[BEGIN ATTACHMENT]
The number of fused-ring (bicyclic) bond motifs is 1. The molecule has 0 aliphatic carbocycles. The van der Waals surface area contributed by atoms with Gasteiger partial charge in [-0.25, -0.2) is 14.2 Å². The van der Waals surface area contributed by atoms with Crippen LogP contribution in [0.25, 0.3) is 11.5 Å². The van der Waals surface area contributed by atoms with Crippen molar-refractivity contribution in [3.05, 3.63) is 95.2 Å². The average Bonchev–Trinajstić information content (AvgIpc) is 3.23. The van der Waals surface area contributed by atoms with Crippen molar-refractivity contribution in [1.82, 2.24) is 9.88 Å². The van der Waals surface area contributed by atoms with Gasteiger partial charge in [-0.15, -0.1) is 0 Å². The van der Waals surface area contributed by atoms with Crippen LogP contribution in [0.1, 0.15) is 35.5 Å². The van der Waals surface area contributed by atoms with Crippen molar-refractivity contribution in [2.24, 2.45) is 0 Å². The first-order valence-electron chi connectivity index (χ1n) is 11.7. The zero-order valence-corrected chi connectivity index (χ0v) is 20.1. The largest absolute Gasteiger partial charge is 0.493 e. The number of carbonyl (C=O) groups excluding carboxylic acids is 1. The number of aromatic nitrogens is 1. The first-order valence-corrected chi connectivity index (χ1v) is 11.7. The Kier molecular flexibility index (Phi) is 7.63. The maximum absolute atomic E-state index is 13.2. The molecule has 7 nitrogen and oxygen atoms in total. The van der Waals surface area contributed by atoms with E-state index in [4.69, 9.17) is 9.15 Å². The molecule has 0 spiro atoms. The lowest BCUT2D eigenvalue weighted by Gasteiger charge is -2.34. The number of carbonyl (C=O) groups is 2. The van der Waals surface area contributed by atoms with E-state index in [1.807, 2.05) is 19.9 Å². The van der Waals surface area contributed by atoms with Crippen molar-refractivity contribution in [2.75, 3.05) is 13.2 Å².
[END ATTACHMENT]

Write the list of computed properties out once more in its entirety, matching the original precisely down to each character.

The number of fused-ring (bicyclic) bond motifs is 1. The molecule has 0 aliphatic carbocycles. The van der Waals surface area contributed by atoms with Gasteiger partial charge in [-0.25, -0.2) is 14.2 Å². The van der Waals surface area contributed by atoms with Crippen LogP contribution in [0.25, 0.3) is 11.5 Å². The van der Waals surface area contributed by atoms with Crippen molar-refractivity contribution in [3.05, 3.63) is 95.2 Å². The average Bonchev–Trinajstić information content (AvgIpc) is 3.23. The van der Waals surface area contributed by atoms with Crippen molar-refractivity contribution in [1.82, 2.24) is 9.88 Å². The van der Waals surface area contributed by atoms with Gasteiger partial charge in [-0.15, -0.1) is 0 Å². The van der Waals surface area contributed by atoms with Crippen LogP contribution in [0.1, 0.15) is 35.5 Å². The van der Waals surface area contributed by atoms with Crippen molar-refractivity contribution in [2.24, 2.45) is 0 Å². The first-order valence-electron chi connectivity index (χ1n) is 11.7. The zero-order valence-corrected chi connectivity index (χ0v) is 20.1. The largest absolute Gasteiger partial charge is 0.493 e. The number of carbonyl (C=O) groups excluding carboxylic acids is 1. The number of aromatic nitrogens is 1. The first-order valence-corrected chi connectivity index (χ1v) is 11.7. The Kier molecular flexibility index (Phi) is 7.63. The maximum absolute atomic E-state index is 13.2. The molecule has 7 nitrogen and oxygen atoms in total. The van der Waals surface area contributed by atoms with E-state index in [4.69, 9.17) is 9.15 Å². The molecule has 0 spiro atoms. The lowest BCUT2D eigenvalue weighted by Gasteiger charge is -2.34. The number of carbonyl (C=O) groups is 2. The van der Waals surface area contributed by atoms with E-state index in [1.807, 2.05) is 19.9 Å². The van der Waals surface area contributed by atoms with Crippen molar-refractivity contribution in [2.75, 3.05) is 13.2 Å².